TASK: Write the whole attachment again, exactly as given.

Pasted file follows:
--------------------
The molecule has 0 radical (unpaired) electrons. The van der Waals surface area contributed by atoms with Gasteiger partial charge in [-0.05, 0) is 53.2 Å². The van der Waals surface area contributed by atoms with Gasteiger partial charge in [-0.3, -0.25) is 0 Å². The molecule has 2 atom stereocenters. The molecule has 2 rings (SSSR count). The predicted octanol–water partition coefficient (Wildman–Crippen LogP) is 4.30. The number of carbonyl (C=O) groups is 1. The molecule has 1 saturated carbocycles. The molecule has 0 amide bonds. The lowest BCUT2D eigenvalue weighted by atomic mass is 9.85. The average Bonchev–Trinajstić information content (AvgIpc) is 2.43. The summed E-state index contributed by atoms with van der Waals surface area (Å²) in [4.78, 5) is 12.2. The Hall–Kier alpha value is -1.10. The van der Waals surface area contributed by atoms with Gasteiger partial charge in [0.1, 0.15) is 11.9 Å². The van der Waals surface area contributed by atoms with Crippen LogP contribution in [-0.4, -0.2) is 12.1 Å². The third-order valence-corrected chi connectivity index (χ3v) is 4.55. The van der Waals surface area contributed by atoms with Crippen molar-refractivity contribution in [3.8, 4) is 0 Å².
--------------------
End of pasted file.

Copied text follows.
The molecule has 0 radical (unpaired) electrons. The van der Waals surface area contributed by atoms with Gasteiger partial charge in [-0.05, 0) is 53.2 Å². The van der Waals surface area contributed by atoms with Gasteiger partial charge in [-0.3, -0.25) is 0 Å². The molecule has 2 atom stereocenters. The molecule has 2 rings (SSSR count). The predicted octanol–water partition coefficient (Wildman–Crippen LogP) is 4.30. The number of carbonyl (C=O) groups is 1. The molecule has 1 saturated carbocycles. The molecule has 0 amide bonds. The lowest BCUT2D eigenvalue weighted by atomic mass is 9.85. The average Bonchev–Trinajstić information content (AvgIpc) is 2.43. The summed E-state index contributed by atoms with van der Waals surface area (Å²) in [4.78, 5) is 12.2. The Hall–Kier alpha value is -1.10. The van der Waals surface area contributed by atoms with Gasteiger partial charge in [0.1, 0.15) is 11.9 Å². The van der Waals surface area contributed by atoms with Crippen LogP contribution in [-0.4, -0.2) is 12.1 Å². The third-order valence-corrected chi connectivity index (χ3v) is 4.55. The van der Waals surface area contributed by atoms with Crippen molar-refractivity contribution in [3.8, 4) is 0 Å².